Soil: Synthetic “soils” are best suited for growing vegetables and herbs in pots. Purchase pre-made bags or make your own by mixing sawdust, wood chips, peat moss, perlite, vermiculite, fertilizer, compost, or other organic mediums. Mixtures must be free of disease and weed seeds, be able to hold moisture and nutrients, be lightweight, and drain well. Before planting, water the new soil thoroughly.

Sun: Growing herbs or vegetables requires sunshine. Make sure to position your planters in a non-drafty area receiving five to six hours of sun daily. A south, southeast, southwest, or west location is ideal. Most containers are easily moved from place to place. If very large or extra heavy, utilize the assistance of a hand truck!

Seeds: Whether you choose seeds or small plants, you’ll want to choose herbs or veggies that won’t grow too tall or too wide and don’t have a deep rooting system. My favorites are parsley, mint, basil, chives, sage, thyme, dill, strawberries, and lavender. I have had success in growing tomatoes, eggplant, lettuce, cabbage, and peppers in containers on my patio. If you have vertical space on a balcony or porch, pole beans are fun while cucumbers and squash can be trained to trail. For great barbecue flavors, keep a wagon of herbs, specifically rosemary, within rolling distance.

Water: Herbs and vegetables drown when water-logged. Water sparingly. Once a week during cooler seasons or in hot weather, once a day is sufficient. Poor drainage kills plants while wet leaves encourage disease. Be diligent. Feed once a month with a fertilizer designed for edibles.

My Asian pear and apple trees are overflowing with fruit this year as are all my citrus trees including lemon, lime, tangerine, and tangelo. Grapes are ripening and will be harvested next month. Miniature or dwarf fruit trees are available at local nurseries allowing you to grow your favorite treats in troughs or containers. Berries can be grown in barrels to boost your antioxidant quotient to fight disease and keep you healthy.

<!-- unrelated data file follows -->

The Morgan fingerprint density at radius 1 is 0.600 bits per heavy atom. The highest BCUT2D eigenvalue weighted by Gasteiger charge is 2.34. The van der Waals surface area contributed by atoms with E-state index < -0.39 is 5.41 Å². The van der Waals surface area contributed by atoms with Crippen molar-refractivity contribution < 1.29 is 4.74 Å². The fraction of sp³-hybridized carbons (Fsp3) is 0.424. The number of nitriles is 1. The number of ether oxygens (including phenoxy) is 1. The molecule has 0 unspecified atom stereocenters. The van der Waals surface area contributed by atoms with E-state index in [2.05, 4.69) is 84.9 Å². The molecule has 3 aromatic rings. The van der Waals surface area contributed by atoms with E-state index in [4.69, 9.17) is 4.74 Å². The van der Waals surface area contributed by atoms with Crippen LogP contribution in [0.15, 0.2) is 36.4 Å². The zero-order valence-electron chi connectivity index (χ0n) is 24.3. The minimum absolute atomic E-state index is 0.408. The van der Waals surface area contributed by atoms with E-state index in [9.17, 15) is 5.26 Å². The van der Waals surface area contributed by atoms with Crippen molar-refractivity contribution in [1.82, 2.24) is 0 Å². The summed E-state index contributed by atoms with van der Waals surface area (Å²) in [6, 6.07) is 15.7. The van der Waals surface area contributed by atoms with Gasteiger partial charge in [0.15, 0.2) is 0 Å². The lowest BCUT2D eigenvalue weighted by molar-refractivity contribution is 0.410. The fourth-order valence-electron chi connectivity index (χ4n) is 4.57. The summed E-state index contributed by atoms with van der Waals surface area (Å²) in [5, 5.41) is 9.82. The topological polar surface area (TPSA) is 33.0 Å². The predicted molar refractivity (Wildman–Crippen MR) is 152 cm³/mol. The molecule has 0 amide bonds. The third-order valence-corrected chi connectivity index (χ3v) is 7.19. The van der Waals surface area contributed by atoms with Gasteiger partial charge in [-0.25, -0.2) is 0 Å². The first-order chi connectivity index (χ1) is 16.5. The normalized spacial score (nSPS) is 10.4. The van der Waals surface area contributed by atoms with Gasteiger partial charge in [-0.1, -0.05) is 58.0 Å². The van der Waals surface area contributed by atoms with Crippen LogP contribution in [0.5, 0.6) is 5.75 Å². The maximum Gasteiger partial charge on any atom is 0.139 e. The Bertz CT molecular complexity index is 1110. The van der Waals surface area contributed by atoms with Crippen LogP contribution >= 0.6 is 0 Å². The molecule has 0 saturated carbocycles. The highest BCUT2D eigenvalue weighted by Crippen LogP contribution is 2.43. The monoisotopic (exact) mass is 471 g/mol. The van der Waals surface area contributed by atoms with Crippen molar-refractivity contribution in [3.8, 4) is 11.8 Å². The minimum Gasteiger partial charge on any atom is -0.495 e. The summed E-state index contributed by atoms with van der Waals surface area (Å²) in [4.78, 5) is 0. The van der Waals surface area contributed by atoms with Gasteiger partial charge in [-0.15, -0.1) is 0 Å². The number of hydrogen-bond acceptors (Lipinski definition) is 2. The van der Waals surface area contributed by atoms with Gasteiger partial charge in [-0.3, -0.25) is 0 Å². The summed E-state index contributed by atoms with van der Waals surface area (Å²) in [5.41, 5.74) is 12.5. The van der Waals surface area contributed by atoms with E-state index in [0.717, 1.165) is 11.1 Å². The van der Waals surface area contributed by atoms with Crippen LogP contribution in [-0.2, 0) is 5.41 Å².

There is nothing better than plucking a few leaves from your aromatic herbs, ripe fruit from your tree, tangy berries from the bush, or any veggie growing in your personal plots to add flavor and health to your cuisine. Growing in the ground or pots near your cooking environment will decrease stress and improve your happiness quotient. Your botanical babies are beautiful!

Plant your own garden of eating today. Enjoy paradise on a plate. Bon appetite!

Happy Gardening. Happy Growing.

Cynthia Brian, The Goddess Gardener, is available for hire to help you prepare for your spring garden. Raised in the vineyards of Napa County, Cynthia is a New York Times best-selling author, actor, radio personality, speaker, media and writing coach as well as the Founder and Executive Director of Be the Star You Are!® 501 c3. Tune into Cynthia’s StarStyle® Radio Broadcast at Her newest children’s picture book series, Stella Bella’s Barnyard Adventures, will be available soon. Buy copies of her books, Receive a FREE inspirational music DVD and special savings. Hire Cynthia for writing projects, garden consults, and inspirational lectures.

For an invitation to hang out with Cynthia for fun virtual events, activities, conversations, and special perks, buy a StarStyle® NFT at